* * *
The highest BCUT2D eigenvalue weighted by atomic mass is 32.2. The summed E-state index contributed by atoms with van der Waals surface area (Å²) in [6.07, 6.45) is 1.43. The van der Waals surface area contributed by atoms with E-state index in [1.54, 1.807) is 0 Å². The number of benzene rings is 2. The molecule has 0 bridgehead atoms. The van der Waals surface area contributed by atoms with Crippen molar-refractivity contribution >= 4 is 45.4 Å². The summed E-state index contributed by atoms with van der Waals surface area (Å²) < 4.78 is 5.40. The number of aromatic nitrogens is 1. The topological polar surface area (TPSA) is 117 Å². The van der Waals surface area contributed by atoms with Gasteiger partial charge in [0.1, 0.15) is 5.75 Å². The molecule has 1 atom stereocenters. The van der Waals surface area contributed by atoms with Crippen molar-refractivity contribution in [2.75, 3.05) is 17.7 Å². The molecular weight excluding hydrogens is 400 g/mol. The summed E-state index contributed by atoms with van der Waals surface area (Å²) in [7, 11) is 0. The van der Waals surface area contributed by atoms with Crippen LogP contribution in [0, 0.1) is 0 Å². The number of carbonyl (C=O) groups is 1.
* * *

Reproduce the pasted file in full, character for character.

The highest BCUT2D eigenvalue weighted by atomic mass is 32.2. The summed E-state index contributed by atoms with van der Waals surface area (Å²) in [6.07, 6.45) is 1.43. The van der Waals surface area contributed by atoms with E-state index in [1.54, 1.807) is 0 Å². The number of benzene rings is 2. The molecule has 0 bridgehead atoms. The van der Waals surface area contributed by atoms with Crippen molar-refractivity contribution >= 4 is 45.4 Å². The summed E-state index contributed by atoms with van der Waals surface area (Å²) < 4.78 is 5.40. The number of aromatic nitrogens is 1. The topological polar surface area (TPSA) is 117 Å². The van der Waals surface area contributed by atoms with Gasteiger partial charge in [0.1, 0.15) is 5.75 Å². The molecule has 1 atom stereocenters. The van der Waals surface area contributed by atoms with Crippen molar-refractivity contribution in [2.75, 3.05) is 17.7 Å². The molecular weight excluding hydrogens is 400 g/mol. The summed E-state index contributed by atoms with van der Waals surface area (Å²) in [7, 11) is 0. The van der Waals surface area contributed by atoms with Crippen LogP contribution in [0, 0.1) is 0 Å². The number of carbonyl (C=O) groups is 1.